“It is also argued … that, over time, easy monetary policies threaten the health of financial institutions and the functioning of financial markets, which are increasingly intertwined. This provides another negative feedback loop to threaten growth. Further, such policies threaten the ‘independence’ of central banks, and can encourage imprudent behavior on the part of governments. In effect, easy monetary policies can lead to moral hazard on a grand scale. Further, once on such a path, ‘exit’ becomes extremely difficult. Finally, easy monetary policy also has distributional effects, favoring debtors over creditors and the senior management of banks in particular. None of these ‘unintended consequences’ could be remotely described as desirable.”
I do not necessarily agree with all of either Woodford’s or White’s arguments, but in light of my soundings of unsophisticates and sophisticates alike, I felt an urge at the meeting last week to tie the chairman to the mast, Odyssean-style, and to stuff wax in the ears of my fellow committee members, in order to resist the Siren call of further large-scale asset purchases.
But I have no such powers. I am only one officer in the loyal crew that sails under the command of Admiral Bernanke. My reports were given a fair hearing. But neither they, nor the arguments of others who questioned the need to provide further accommodation, carried the day, and a decision was made.
Our Dysfunctional Congress and Drunken Sailors
The FOMC is doing everything it can to encourage the U.S. economy to steam forward. When we meet, we consider views that range from the most cautious perspectives on policy, such as my own, to the more accommodative recommendations of the well-known “doves” on the committee. We debate our different perspectives in the best tradition of civil discourse. Then, having vetted all points of view, we make a decision and act. If only the fiscal authorities could do the same! Instead, they fight, bicker and do nothing but sail about aimlessly, debauching the nation’s income statement and balance sheet with spending programs they never figure out how to finance.
I am tempted to draw upon the hackneyed comparison that likens our dissolute Congress to drunken sailors. But patriots among you might take umbrage, noting that a comparison with Congress in this case might be deemed an insult to drunken sailors. ... Just recently, in a hearing before the Senate, your senator and my Harvard classmate, Chuck Schumer, told Chairman Bernanke, “You are the only game in town.” I thought the chairman showed admirable restraint in his response. I would have immediately answered, “No, senator, you and your colleagues are the only game in town. For you and your colleagues, Democrat and Republican alike, have encumbered our nation with debt, sold our children down the river and sorely failed our nation. Sober up. Get your act together. Illegitimum non carborundum; get on with it. Sacrifice your political ambition for the good of our country—for the good of our children and grandchildren. For unless you do so, all the monetary policy accommodation the Federal Reserve can muster will be for naught.”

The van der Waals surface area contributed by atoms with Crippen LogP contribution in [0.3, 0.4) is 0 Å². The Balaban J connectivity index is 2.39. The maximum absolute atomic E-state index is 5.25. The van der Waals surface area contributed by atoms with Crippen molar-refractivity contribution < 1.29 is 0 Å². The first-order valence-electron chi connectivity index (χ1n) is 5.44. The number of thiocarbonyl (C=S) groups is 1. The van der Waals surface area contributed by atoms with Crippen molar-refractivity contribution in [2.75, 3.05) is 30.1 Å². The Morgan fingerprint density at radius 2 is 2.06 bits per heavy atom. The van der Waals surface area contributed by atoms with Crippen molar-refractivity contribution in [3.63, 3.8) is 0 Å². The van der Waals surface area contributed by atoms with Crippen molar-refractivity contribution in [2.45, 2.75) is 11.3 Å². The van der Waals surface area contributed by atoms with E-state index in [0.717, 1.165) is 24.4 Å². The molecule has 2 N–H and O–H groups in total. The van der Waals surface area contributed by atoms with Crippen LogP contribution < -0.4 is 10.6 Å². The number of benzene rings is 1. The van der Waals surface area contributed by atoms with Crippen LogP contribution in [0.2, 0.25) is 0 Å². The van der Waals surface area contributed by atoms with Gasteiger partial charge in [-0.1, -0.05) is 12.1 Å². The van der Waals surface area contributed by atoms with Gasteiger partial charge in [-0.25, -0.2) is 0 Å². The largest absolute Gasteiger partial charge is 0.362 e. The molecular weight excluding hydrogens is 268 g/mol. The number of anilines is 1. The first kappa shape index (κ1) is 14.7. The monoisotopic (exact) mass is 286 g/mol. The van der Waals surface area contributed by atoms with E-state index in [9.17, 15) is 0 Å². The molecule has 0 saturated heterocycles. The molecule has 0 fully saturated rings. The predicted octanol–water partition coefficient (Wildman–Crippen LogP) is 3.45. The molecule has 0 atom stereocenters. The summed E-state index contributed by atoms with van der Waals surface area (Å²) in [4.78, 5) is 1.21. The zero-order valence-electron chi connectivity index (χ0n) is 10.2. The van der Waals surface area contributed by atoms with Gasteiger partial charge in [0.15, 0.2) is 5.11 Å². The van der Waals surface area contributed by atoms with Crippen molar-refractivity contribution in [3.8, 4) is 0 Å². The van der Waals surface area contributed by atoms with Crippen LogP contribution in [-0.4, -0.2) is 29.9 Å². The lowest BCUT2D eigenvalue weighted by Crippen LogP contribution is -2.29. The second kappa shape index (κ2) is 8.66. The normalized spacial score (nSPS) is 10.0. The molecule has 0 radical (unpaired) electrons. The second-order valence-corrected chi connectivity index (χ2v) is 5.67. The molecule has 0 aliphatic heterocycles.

But, then again, I am not Ben Bernanke. And I imagine that after listening to me this evening, you might be grateful I am not.
The disappearing Arctic Ice.
Date: Tuesday, September 25, 2012
Author: Henry Thornton
We all know that mainstream scientific consensus that the earth is warming at an unseemly rate is a giant socialist conspiracy, don't we?
Well most people on the right say that, or something equivalent like: 'It's just a way for socialistic climate worriers to get their research funded', as if right-leaning scientists suffer from no equivalent bias.
Well, here is a bit of evidence that seems so simple that even this (admittedly 'unsound' in the eyes of the Rightists) commentator can see it - the shrinking of the Arctic ice in summer.
The Economist is a careful magazine, not noticably socialistic in its content, and it has noted the fact, the basic aspects of which are shown on the above graphic.
'In 2007 climate scientists were shocked when the regular summer retreat of the Arctic’s sea ice went far farther than they had ever seen before. In the spring of that year ice covered just under 15m km2 (5.8m square miles) of ocean—an area 90% as big as Russia. By mid-September, when it reached its minimum, there were just 4.17m km2 left. That is about the area of the European Union minus Greece. Since 1979, when satellites made such measurements possible, there had been no melt like it.